JBP Summer Candle-cutting time

Throughout this tree’s 12 years of training, I have photographed and documented every step in detail, to study the cause-effect response of each technique applied, as well as the timing of that response. One thing I have learned is that candle-cutting in summer should be done about 100 days before your area’s average first frost. This gives new growth time to grow and harden off before winter, but not so much time that needles get too long.

Summer candle-cutting is the removal of this year’s growth, right down to the base. It leaves last year’s growth in place, so basically it makes the tree look like it did in March before it started growing.

New growth extends past the wires
The candle is cut here

Why summer candle-cut? It is a refinement technique which forces the tree to produce multiple shoots from the point where a single shoot was. This increases ramification and density. It also results in shorter internodes and shorter needles.

Here is a progression of this year’s growth.

March, 2021
May 2021
July 2021
Top decandled
Continuing down
Nearly done
Complete

This tree was candle-cut just a bit early this year because it was accepted into the 7th U.S. National Bonsai Exhibition in New York this September. My timing is to have new shoots just open in time for the show, so the shoots will be full, but needles will be short. Most of last year’s needles will be removed just prior to the show.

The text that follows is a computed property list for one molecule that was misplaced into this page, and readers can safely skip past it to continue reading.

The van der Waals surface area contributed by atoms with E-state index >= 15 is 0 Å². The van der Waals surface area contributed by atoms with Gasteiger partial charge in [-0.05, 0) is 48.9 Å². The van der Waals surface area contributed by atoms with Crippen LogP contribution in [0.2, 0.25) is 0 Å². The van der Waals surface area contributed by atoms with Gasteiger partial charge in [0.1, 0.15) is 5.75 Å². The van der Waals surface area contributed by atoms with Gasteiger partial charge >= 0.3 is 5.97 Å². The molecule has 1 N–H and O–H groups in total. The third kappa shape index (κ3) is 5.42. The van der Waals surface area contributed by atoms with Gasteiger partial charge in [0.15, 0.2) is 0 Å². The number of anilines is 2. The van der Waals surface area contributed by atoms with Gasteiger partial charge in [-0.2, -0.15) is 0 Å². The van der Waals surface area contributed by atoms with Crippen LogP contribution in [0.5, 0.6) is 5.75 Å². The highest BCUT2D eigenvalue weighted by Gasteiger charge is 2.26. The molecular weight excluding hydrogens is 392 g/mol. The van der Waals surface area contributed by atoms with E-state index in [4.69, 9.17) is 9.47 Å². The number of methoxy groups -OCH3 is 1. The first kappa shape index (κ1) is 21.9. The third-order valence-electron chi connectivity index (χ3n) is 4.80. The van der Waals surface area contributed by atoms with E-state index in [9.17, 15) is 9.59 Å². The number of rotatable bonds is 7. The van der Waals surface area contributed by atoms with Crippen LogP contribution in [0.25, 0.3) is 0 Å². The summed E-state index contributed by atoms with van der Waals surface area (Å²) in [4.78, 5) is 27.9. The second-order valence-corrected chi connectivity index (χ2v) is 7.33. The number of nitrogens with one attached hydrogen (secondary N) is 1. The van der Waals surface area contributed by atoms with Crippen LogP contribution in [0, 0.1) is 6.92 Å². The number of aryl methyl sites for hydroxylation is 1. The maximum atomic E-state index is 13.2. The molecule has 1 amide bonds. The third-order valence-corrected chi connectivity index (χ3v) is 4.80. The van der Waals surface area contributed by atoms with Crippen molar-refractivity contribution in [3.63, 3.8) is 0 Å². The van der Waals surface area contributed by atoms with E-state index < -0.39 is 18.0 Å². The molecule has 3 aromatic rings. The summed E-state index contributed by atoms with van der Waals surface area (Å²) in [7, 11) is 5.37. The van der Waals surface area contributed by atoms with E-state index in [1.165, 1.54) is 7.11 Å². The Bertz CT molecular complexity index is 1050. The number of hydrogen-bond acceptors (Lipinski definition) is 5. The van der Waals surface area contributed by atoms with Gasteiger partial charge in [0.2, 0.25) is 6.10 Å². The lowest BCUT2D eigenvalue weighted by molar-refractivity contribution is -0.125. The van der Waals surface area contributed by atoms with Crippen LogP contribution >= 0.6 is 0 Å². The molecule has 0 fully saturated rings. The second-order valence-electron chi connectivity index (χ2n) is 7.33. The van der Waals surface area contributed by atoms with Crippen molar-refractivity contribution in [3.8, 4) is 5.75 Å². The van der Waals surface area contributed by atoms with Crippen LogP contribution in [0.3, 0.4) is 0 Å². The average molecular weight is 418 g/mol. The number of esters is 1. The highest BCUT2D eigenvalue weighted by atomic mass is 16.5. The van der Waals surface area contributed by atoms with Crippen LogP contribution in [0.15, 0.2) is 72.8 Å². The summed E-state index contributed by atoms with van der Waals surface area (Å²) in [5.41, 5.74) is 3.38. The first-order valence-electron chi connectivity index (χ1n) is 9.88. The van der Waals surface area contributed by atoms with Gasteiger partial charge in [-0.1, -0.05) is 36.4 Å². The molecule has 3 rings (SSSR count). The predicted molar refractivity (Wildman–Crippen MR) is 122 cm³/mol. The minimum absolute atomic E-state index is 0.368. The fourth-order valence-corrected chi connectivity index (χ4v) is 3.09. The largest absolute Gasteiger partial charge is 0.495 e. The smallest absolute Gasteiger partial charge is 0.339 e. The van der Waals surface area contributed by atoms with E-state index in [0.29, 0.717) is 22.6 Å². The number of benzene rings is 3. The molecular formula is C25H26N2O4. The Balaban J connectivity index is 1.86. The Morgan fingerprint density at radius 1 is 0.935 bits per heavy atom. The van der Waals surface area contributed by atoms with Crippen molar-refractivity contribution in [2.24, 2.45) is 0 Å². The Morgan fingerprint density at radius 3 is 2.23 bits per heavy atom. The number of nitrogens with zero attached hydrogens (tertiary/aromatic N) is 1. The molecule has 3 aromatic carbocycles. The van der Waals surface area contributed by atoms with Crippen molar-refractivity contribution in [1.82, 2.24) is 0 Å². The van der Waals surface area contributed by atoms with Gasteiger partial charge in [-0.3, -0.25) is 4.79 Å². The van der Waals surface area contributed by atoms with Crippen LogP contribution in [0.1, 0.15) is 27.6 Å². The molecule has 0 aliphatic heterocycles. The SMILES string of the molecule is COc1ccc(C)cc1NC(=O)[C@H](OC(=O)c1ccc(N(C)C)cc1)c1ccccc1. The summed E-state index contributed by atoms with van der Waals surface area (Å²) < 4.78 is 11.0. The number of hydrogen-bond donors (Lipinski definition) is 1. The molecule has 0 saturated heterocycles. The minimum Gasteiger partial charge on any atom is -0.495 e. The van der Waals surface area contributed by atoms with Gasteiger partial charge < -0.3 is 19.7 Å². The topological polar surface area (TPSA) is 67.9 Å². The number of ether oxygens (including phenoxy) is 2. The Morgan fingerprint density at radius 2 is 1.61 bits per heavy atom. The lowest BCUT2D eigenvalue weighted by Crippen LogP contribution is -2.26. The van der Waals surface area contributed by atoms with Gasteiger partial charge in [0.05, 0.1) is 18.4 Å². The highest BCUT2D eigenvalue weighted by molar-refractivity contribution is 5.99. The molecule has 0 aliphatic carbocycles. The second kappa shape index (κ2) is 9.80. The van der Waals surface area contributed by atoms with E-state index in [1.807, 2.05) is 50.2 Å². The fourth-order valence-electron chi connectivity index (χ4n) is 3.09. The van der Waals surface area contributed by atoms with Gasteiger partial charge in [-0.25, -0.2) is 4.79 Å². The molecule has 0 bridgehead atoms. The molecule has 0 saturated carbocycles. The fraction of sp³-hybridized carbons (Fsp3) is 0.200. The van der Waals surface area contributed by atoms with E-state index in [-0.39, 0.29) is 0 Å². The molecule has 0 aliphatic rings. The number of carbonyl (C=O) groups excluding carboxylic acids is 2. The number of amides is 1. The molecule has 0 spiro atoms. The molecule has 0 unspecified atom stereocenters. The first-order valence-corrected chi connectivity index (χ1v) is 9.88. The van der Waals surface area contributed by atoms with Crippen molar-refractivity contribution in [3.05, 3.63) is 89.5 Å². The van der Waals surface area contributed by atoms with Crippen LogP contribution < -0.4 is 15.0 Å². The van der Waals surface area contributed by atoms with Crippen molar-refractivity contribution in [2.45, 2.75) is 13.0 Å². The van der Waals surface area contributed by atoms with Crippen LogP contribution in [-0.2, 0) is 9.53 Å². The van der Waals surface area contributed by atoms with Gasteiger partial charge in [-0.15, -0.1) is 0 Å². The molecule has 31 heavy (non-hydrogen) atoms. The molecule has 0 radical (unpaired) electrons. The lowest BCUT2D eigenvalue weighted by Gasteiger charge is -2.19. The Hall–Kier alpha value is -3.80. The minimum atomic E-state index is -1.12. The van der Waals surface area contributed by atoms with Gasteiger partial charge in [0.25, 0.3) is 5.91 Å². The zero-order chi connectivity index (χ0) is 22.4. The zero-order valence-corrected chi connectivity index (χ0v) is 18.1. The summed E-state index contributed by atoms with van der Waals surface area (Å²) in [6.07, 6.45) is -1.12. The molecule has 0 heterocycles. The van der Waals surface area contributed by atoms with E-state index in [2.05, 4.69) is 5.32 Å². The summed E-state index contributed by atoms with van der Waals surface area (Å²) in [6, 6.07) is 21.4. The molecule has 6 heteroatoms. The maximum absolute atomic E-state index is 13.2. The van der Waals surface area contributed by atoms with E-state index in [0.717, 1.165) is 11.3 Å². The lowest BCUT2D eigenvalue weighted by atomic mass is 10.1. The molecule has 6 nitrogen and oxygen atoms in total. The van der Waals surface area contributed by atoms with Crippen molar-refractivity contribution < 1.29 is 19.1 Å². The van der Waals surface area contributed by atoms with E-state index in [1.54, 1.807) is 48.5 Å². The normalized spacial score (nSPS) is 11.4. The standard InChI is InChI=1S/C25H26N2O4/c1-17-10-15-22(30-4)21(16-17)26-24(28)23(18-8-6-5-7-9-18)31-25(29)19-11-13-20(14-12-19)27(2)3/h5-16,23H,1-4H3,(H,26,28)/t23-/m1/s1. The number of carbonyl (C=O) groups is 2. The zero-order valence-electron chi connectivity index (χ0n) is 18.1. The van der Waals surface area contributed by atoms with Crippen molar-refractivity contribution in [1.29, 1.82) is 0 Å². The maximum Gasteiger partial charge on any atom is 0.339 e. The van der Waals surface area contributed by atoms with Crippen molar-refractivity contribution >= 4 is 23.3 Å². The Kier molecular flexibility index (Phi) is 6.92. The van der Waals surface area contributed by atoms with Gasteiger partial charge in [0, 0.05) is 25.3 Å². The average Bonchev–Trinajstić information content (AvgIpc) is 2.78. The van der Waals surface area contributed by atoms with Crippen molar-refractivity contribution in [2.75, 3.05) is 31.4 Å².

For more on the process of training this tree, check out my book, 100+ pages of photographs showing a virtual time-lapse training of a JBP.:

https://www.blurb.com/bookstore/invited/776eede4f8f87f62ce9fa477c1a2e5f367619e82

Hawthorn update

Over the winter, I pruned and wired out nearly every branch on the hawthorn, working to refine the secondary branch structure and begin adding on to the tertiary branches. A few weeks after the first pruning, here is a good shot of the tree in the sunshine:

I had a hypothesis that certain fungicides inhibited growth in this hawthorn, and made a decision to withhold them this year until the tree had grown out strong. Interestingly, growth was very strong this year, but so was the fungal growth. So from this point forward, it will receive fungicide treatments to try to contain the cedar-Apple rust.

The bark shed considerably more this year, which to me, is a sign of strong growth.

So, a few weeks after the first pruning back this spring, the wires had tightened enough that it was time to remove them.

Wires removed:

After all wires removed:

A few branches in the upper right will need to be tweaked further, so they will be rewired soon. The goal for the rest of the summer will be to contain the rust, and selective pruning to keep refining the tertiary branches. The tree still has a couple guy-wires in place, and a thread graft which is years-old and still attached. Since it isn’t visible in leaf, I’m not in a hurry to remove it, since it’s in an otherwise rather bare spot.

One last shot a couple weeks later after the bark has darkened a little.